Why Your TV Will Die On February 17, 2009 (And What You Should Do About It!)
It’s coming on February 17, 2009! It’s about to cut off the signal to your TV, and most likely you’re not prepared for it!
It’s almost as big a shift in home entertainment as happened sixty years ago when television replaced radio in America’s living rooms!
It’s DTV! Digital Television is going to change the way you watch television, and how you interact with your TV set. You’re finally going to get movie theater quality picture and sound at home!
o Digital TV is also going to reach into your pocketbook! All U.S. broadcast stations will stop sending analog TV signals, the kind your regular TV reads, on February 17, 2009. Without a new converter box, your TV will not work!
o Many stations are broadcasting a digital DTV signal right now along side their analog signal, but after 2009 they’ll only transmit in DTV.
o This digital signal can only be properly viewed on a new Plasma, DLP or LCD TV. If you don’t own one, you’ll need a converter box to watch digital signals “dumbed down” to show on your analog TV. In addition to the new Big Screen TV, you’ll also need a Dolby Surround Sound amplifier and speakers to get the DTV Dolby sound.
o All new TVs sold must have a digital tuner built-in as of March 1, 2007. Your old analog TV will need a set top converter box to receive television broadcasts after February 2009.
o Your cable provider may be able to send you digital cable or digital satellite signals right now, but that doesn’t mean that you can see High Definition programs on your television. If you have an old style picture tube television, a converter in your cable box can take the digital signal and “dumb it down” to analog so that you can see it. You’re still not seeing the super sharp DTV picture, or hearing the crystal clear digital sound.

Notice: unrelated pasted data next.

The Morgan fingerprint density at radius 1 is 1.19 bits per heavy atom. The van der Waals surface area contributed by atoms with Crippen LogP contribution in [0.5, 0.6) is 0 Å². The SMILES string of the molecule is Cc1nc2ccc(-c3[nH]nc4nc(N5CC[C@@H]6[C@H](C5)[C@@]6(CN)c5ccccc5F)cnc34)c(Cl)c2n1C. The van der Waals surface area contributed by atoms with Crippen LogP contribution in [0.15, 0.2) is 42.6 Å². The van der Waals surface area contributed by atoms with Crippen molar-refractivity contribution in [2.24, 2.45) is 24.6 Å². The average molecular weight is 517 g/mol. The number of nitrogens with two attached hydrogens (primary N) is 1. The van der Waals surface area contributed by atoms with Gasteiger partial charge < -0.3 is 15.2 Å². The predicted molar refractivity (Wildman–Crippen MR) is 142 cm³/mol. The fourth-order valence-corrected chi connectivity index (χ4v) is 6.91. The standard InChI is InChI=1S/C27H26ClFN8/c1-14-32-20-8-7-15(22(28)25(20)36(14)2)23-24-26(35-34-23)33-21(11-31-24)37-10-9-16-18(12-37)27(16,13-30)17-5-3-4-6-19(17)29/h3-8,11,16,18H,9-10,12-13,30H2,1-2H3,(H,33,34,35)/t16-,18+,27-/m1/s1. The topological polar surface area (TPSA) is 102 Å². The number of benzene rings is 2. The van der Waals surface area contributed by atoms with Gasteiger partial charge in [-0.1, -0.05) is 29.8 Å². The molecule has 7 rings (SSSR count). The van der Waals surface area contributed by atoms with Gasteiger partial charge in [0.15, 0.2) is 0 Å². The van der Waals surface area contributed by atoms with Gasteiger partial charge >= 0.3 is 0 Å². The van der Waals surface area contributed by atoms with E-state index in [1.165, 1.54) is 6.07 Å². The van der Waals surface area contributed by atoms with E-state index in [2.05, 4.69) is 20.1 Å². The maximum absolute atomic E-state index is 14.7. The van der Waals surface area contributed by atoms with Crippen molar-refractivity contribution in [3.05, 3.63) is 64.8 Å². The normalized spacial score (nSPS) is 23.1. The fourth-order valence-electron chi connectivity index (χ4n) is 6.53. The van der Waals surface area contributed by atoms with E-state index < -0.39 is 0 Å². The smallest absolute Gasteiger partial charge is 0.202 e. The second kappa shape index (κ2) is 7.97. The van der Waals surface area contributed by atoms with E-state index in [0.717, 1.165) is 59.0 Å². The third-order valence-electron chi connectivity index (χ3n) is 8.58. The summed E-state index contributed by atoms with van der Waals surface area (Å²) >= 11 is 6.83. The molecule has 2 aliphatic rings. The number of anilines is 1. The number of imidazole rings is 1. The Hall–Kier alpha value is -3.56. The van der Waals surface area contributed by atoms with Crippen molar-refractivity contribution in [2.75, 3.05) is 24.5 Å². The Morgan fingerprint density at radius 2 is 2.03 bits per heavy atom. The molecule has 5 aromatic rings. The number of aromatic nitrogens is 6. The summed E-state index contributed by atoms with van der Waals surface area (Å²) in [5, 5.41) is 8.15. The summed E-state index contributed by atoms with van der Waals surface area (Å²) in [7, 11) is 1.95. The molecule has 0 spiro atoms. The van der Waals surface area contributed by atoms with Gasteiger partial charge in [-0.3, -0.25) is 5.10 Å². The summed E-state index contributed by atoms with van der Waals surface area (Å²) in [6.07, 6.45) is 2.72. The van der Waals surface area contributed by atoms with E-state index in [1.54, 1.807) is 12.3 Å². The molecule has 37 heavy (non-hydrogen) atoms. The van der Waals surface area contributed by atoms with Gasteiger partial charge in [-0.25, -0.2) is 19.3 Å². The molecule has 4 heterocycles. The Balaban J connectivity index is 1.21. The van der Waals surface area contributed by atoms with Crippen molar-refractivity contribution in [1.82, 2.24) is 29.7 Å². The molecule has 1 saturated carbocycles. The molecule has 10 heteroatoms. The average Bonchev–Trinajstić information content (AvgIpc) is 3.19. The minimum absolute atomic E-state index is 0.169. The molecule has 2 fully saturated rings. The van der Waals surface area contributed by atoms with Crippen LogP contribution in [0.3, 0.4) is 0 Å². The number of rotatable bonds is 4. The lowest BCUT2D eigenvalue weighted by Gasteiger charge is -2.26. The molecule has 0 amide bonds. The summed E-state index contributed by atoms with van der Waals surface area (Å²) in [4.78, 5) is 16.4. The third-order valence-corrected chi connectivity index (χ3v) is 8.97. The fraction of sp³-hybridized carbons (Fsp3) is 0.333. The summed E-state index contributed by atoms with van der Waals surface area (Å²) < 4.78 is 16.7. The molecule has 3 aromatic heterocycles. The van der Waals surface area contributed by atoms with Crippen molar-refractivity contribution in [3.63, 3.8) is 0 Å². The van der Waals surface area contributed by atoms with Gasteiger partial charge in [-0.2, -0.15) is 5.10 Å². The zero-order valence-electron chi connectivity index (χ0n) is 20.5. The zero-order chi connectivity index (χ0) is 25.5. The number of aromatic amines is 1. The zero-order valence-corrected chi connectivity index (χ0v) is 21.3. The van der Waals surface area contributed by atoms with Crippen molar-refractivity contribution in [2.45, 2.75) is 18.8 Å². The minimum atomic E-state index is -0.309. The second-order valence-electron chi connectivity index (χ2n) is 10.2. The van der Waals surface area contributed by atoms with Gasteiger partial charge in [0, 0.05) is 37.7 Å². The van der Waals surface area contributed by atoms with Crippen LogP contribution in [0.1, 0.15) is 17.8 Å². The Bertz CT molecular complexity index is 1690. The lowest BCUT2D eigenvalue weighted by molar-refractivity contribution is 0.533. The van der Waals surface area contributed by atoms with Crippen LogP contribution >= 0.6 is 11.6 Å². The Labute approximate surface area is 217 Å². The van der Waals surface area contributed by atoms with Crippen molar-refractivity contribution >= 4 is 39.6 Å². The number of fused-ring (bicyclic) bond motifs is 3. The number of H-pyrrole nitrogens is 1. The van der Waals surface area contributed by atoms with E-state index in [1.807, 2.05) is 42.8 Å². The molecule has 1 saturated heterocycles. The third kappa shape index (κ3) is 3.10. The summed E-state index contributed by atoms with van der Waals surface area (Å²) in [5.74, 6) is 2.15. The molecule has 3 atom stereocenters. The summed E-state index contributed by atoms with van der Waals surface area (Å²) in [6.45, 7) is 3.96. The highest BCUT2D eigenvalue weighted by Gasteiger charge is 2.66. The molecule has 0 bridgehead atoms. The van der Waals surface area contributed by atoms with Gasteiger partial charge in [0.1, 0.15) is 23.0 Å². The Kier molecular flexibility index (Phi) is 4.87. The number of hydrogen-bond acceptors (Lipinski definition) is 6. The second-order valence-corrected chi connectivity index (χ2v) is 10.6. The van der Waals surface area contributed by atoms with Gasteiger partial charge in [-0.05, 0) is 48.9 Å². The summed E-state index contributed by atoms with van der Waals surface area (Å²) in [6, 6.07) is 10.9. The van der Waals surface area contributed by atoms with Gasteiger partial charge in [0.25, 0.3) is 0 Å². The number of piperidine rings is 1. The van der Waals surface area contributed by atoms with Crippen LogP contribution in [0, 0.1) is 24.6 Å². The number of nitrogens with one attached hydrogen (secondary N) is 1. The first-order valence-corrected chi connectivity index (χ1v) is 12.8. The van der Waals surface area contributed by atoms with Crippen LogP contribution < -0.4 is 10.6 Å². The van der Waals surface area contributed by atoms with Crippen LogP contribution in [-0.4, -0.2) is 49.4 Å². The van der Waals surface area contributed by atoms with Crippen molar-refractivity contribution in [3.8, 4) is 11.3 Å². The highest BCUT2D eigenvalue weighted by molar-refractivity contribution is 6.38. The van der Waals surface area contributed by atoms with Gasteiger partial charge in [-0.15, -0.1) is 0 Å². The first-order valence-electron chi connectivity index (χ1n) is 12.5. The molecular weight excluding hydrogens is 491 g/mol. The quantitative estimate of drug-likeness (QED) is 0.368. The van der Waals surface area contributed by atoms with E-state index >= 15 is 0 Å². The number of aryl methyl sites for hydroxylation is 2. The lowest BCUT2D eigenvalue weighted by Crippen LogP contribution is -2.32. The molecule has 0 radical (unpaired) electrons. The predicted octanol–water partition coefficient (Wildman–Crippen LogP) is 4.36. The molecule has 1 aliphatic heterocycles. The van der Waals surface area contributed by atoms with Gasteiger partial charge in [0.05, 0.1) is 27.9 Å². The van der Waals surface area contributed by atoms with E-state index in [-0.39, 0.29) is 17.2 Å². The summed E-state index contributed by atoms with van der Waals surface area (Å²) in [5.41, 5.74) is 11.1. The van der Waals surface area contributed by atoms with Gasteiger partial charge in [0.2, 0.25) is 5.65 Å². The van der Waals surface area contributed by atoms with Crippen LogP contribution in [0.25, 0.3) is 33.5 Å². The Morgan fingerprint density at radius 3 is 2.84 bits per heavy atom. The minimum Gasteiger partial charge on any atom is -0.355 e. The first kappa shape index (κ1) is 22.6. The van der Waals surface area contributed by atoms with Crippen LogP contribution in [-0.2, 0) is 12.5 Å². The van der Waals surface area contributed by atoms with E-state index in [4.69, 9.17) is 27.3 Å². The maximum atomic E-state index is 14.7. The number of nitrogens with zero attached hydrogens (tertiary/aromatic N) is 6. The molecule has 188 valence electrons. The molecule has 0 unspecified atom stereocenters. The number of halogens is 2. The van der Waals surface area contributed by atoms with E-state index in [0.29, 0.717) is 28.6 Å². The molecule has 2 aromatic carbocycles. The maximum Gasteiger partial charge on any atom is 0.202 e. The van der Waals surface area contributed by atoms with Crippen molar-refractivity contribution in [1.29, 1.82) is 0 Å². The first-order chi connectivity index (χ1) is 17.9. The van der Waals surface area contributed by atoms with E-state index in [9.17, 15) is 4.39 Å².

o Digital Pictures will be free from the flicker, ghosts and snow seen on analog transmissions. More than twice as sharp as Standard TV, DTV signals allow crystal clear images with higher resolution and picture quality than is possible with old style TV.
o DTV will provide programming in wide screen “movie format”. The digital picture is so sharp you’ll be able to read the small text from your computer hooked up to the TV screen.
o DTV allows multicasting: broadcasters can provide a super sharp High Definition (HDTV) program or several Standard Definition programs at the same time. Sending several program streams on one channel is called “multicasting”. The number of programs a station can send on one digital channel depends on the sharpness (resolution) of each program. DTV can provide interactive video and data services that are not possible with the old analog technology.
o DTV features Dolby Surround Sound to give you that full movie theater sound in your home instead of the old, tinny TV sound you grew up with. With a Surround Sound tuner and speakers installed, you’ll get roaring, sparkling sound assaulting your family from all directions: front, sides and rear!
o If you don’t have cable or satellite TV, you’ll need a Plasma or LCD TV with a DTV tuner, or a digital-to-analog converter box to see digital signals on your analog TV. Converter boxes will be available in retail stores during the transition.
o The National Telecommunications and Information Administration of the U.S. Department of Commerce will issue two $40.00 coupons per household that can be applied toward the purchase of digital-to-analog converter boxes. Coupons will be issued starting January 1, 2008.
o An Integrated DTV set is a digital TV with a built-in digital decoder or DTV receiver. If you have an Integrated DTV and live in an area with a DTV broadcast station, you won’t need anything else. You may need an antenna (an outdoor antenna is best) to receive over-the-air DTV broadcast programming. Integrated TVs can receive and display current analog signals.